The transportation sector accounted for roughly 28 percent of the United States’ total greenhouse gas (GHG) emissions in 2016 and the majority of these emissions (60 percent) come from light-duty vehicles, like the car you likely drive to work every day. Given the significant share of national emissions that result from our daily driving habits and personal transportation activities, many cities and regional governments are exploring how to reduce transportation emissions through infrastructure planning and policy development. We are keeping an eye on several emerging trends that are likely to shape and define how communities work towards reducing their transportation-related emissions.

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Bringing Stakeholders to the Table

When developing a climate action plan, or when embarking on any community or organizational planning process, engaging stakeholders in a meaningful way ensures that the most relevant groups and individuals are aware and supportive of your process. When done correctly, stakeholder engagement processes may reveal new opportunities for implementing impactful strategies, programs, and projects.

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100% Renewable commitments are becoming a common climate action strategy

Across the country, communities and businesses are signaling their commitment to climate action and a cleaner future by pledging to becoming 100% renewable. While their motivations are diverse, and the methods to achieving 100% renewable energy vary widely, the number of pledges continue to grow, and the effect that this will have on long-term climate impacts and emissions inventories is significant. A few of Lotus’ clients have committed or are considering committing to 100% renewable energy and this has inspired us to share some of what we have learned.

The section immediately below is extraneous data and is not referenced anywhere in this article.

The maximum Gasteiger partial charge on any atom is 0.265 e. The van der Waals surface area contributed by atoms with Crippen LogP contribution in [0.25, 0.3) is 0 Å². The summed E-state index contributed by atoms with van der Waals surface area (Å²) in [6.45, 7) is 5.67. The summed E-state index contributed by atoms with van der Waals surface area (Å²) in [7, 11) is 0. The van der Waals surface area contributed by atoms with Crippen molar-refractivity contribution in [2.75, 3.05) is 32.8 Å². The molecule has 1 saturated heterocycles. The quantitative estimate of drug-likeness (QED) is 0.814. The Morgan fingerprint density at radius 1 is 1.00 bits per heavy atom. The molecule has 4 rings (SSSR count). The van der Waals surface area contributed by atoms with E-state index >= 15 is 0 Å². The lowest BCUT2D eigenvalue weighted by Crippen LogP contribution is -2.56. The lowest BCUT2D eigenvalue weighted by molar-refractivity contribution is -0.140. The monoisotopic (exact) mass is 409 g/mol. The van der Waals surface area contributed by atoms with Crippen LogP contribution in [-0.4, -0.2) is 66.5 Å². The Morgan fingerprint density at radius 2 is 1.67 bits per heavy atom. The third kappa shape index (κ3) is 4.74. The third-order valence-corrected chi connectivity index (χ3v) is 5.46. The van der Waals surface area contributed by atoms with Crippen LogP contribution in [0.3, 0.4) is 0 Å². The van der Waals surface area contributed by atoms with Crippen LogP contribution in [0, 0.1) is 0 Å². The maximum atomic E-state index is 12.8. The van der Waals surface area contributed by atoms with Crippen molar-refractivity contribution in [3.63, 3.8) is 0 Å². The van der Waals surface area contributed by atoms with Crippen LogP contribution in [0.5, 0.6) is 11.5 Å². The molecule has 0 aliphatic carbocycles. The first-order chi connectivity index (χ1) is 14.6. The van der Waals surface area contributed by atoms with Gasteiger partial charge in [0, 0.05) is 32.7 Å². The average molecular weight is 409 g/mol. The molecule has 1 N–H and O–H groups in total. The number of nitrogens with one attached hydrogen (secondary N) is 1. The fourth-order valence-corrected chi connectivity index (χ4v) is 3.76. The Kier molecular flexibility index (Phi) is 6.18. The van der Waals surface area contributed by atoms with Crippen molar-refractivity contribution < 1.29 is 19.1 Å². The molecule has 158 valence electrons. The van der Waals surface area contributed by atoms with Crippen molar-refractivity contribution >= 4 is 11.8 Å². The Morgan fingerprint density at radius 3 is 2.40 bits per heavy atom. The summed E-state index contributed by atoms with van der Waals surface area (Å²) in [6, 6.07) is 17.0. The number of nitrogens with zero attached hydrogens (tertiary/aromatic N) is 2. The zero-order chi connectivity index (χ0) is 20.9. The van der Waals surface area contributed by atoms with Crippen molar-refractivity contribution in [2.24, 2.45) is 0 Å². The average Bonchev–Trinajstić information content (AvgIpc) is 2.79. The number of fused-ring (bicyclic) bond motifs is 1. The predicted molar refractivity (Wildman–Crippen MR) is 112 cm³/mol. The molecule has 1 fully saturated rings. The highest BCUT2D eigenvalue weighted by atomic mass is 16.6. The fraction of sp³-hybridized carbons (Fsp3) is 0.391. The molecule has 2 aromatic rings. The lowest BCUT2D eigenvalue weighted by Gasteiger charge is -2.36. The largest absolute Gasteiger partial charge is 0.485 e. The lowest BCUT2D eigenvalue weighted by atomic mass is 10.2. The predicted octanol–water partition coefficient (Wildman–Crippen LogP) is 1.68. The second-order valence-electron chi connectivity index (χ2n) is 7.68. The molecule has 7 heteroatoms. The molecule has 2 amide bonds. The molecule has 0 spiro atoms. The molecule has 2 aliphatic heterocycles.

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Overview of the Global Covenant of mayors for climate and energy

Our previous blog on the Compact of Mayors sparked great conversations regarding what the Compact specifically entails and many of our municipal clients are curious to learn more. Building off these conversations, please read below to learn more about this commitment, what it will mean for your community, and the benefits of emissions tracking and climate action planning.

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AN OVERVIEW OF ENERGY OUTREACH COLORADO: A CONVERSATION WITH ANDY CALER

Environmental justice issues are a growing concern for many of our clients. Thankfully, Colorado has many organizations helping our low-income communities through research and education and direct action such as subsidies and assistance. We asked Andy Caler from Energy Outreach Colorado (EOC) to tell us more about EOC’s work and environmental justice in Colorado.

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Finding Regional Consistency in GHG Accounting: The GLobal Covenant of Mayors and the GPC

Many of our municipal and county clients ask us to help them identify a community greenhouse (GHG) accounting approach that aligns with their peers and avoids double counting. Although there are a lot of resources, finding the right one can be tricky. Recently, a team of world leaders and international sustainability organizations got together to tackle this very problem. Drawing on extensive expertise in sustainability for local governments, the team formed the Compact of Mayors (Compact) agreement. 

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An Overview of Colorado C-PACE: A Conversation with Paul Scharfenberger